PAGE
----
The ADIO Viewpoint of Life – Part I


Characteristics of an ADIO Philosophy         

It is important to realize that everyone has a world and life viewpoint.  Even the supposed absence of a viewpoint is a viewpoint.  There are probably only two viewpoints: we in chiropractic call them the ADIO (above-down, inside-out) viewpoint and the outside-in viewpoint.  It often seems like people have more than two viewpoints.  This is because people often combine aspects of the ADIO with the outside-in creating almost innumerable hybrids of a viewpoint of life.  These combinations arise due to inconsistencies between what people think and what they do.  Behavior that is inconsistent with beliefs can be the result of emotion, or habit, or tradition.  In fact we all on occasions act in a manner inconsistent with our viewpoint regardless of what it might be.  B.J. often spoke of clergymen who preached about God on Sunday but rejected the chiropractic philosophy and the idea that there is a wisdom within the body. 

There are a number of characteristics of an ADIO philosophy.  This essay by no means covers them all but it is helpful to understand a few.  The first I would like to examine is the idea that there are absolutes in life.  Often those who hold to an ADIO philosophy are accused of seeing everything in terms of black and white, right and wrong, good or bad.  While that is not accurate, the fact is there are absolutes and we need to recognize these absolutes.  The outside-in philosophy teaches that everything is relative.  The situation ethics of Joseph Fletcher and other modern philosophers have convinced people that there are no absolutes.  It is true that there are gray areas, issues that are relative, but that doesn’t mean we can conclude that there are no absolute issues.  Everyone ultimately recognizes that something is wrong, that somewhere a person steps over the line of right and wrong.  The difference is the outside-in philosophy says that point is different for everyone while the ADIO viewpoint maintains that there is right and wrong applied to everyone.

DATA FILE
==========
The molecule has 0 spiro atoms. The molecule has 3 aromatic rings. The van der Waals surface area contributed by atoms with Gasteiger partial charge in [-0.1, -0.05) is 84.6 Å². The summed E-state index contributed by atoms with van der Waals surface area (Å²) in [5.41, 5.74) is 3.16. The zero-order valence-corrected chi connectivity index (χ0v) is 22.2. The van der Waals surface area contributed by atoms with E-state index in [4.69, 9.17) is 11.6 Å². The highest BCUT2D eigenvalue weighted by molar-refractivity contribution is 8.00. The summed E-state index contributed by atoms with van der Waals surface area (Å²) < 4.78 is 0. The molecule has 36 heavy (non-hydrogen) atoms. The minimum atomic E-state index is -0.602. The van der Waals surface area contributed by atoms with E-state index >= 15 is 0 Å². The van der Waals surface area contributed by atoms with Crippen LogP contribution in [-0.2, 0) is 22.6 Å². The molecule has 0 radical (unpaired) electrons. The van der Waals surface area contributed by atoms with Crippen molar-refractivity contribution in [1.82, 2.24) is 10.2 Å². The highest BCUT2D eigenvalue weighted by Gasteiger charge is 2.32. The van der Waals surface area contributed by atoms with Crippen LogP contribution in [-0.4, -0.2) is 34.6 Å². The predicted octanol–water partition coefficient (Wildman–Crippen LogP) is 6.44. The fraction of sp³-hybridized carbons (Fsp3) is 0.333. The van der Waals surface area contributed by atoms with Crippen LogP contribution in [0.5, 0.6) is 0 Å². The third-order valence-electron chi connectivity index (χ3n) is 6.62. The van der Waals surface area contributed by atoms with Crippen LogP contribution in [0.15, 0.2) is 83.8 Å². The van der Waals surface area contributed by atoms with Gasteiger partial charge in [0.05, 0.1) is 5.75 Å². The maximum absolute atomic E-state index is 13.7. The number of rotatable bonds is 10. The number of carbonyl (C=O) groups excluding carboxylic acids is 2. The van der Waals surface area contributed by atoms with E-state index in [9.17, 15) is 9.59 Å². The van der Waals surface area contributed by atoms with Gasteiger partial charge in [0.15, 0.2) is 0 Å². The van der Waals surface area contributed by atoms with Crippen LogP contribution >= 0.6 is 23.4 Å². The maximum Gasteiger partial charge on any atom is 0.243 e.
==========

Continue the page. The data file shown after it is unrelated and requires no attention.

The second characteristic of the ADIO philosophy is that everything has a cause and that it makes sense to address that cause whenever possible.  The outside-in viewpoint does not see a cause in the sense that it considers addressing or treating the effects to be at least as important as the cause itself.  From this viewpoint, the cause of the world and its inhabitants is random chance.  The cause of disease is bad luck or being in the wrong place at the wrong time, so as to catch a germ or some such nonsense.  The ADIO philosophy recognizes that there is a cause.  However, we also recognize that at some point you must acknowledge a causeless cause or a “First Cause” or cause that you cannot affect.  For example, common sense tells us that it is impossible to address every cause of the subluxation.  This leads to a third characteristic.  The individual embracing an ADIO philosophy understands and accepts that there is an authority greater than the educated mind of man

In chiropractic we refer to that authority as a law, particularly the law of organization or universal intelligence and in the living organism, the law of life or innate intelligence.  Just as the U. S. Constitution is the authority in this country, so are these laws the authority in the world.  That is not to say there is not a cause for these laws.  Just as some very intelligent men framed the Constitution, common sense would tell us that Someone created the laws of universal and innate intelligence.  Of course, the recognition of, naming of, or worship of this cause, while part of an ADIO philosophy is outside the parameters of the chiropractic philosophy.  We end with innate and universal intelligence.  The outside-in philosophy considers the educated mind of man to be the ultimate authority in matters of life and health and social conduct.  There are other characteristics of the ADIO philosophy which will be explained in future essaysv18n2

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